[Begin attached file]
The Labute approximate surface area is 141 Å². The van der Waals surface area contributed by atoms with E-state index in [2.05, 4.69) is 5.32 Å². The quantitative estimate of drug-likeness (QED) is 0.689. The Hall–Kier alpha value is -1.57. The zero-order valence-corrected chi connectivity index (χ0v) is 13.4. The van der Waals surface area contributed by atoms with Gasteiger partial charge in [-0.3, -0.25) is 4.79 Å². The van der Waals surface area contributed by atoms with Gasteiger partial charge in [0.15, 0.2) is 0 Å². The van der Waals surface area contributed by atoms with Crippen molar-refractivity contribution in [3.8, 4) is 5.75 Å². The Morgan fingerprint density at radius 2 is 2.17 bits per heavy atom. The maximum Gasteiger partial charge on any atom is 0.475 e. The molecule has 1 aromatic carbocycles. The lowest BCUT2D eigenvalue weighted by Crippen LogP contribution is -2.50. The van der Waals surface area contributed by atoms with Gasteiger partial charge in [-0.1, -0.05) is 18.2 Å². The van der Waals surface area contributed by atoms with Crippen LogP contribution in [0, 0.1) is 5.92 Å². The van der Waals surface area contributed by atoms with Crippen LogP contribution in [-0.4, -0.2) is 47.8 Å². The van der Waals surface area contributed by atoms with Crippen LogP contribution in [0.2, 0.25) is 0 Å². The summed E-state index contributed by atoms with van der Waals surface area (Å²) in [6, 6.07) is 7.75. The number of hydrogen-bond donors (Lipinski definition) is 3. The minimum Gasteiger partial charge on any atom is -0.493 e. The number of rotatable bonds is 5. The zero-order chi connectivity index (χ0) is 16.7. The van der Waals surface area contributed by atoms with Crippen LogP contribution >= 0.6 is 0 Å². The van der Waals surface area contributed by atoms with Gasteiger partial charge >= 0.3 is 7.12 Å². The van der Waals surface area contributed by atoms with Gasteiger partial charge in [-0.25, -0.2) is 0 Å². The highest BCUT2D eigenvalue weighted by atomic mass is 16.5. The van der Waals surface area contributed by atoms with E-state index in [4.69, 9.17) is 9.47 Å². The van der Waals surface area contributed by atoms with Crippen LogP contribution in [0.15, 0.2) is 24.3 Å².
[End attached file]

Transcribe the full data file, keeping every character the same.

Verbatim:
The Labute approximate surface area is 141 Å². The van der Waals surface area contributed by atoms with E-state index in [2.05, 4.69) is 5.32 Å². The quantitative estimate of drug-likeness (QED) is 0.689. The Hall–Kier alpha value is -1.57. The zero-order valence-corrected chi connectivity index (χ0v) is 13.4. The van der Waals surface area contributed by atoms with Gasteiger partial charge in [-0.3, -0.25) is 4.79 Å². The van der Waals surface area contributed by atoms with Gasteiger partial charge in [0.15, 0.2) is 0 Å². The van der Waals surface area contributed by atoms with Crippen molar-refractivity contribution in [3.8, 4) is 5.75 Å². The Morgan fingerprint density at radius 2 is 2.17 bits per heavy atom. The maximum Gasteiger partial charge on any atom is 0.475 e. The molecule has 1 aromatic carbocycles. The lowest BCUT2D eigenvalue weighted by Crippen LogP contribution is -2.50. The van der Waals surface area contributed by atoms with Gasteiger partial charge in [-0.1, -0.05) is 18.2 Å². The van der Waals surface area contributed by atoms with Crippen LogP contribution in [0, 0.1) is 5.92 Å². The van der Waals surface area contributed by atoms with Crippen LogP contribution in [-0.4, -0.2) is 47.8 Å². The van der Waals surface area contributed by atoms with Crippen LogP contribution in [0.2, 0.25) is 0 Å². The summed E-state index contributed by atoms with van der Waals surface area (Å²) in [6, 6.07) is 7.75. The number of hydrogen-bond donors (Lipinski definition) is 3. The minimum Gasteiger partial charge on any atom is -0.493 e. The number of rotatable bonds is 5. The zero-order chi connectivity index (χ0) is 16.7. The van der Waals surface area contributed by atoms with Crippen LogP contribution >= 0.6 is 0 Å². The van der Waals surface area contributed by atoms with Gasteiger partial charge >= 0.3 is 7.12 Å². The van der Waals surface area contributed by atoms with Gasteiger partial charge in [-0.25, -0.2) is 0 Å². The highest BCUT2D eigenvalue weighted by atomic mass is 16.5. The van der Waals surface area contributed by atoms with E-state index in [4.69, 9.17) is 9.47 Å². The van der Waals surface area contributed by atoms with Crippen LogP contribution in [0.15, 0.2) is 24.3 Å².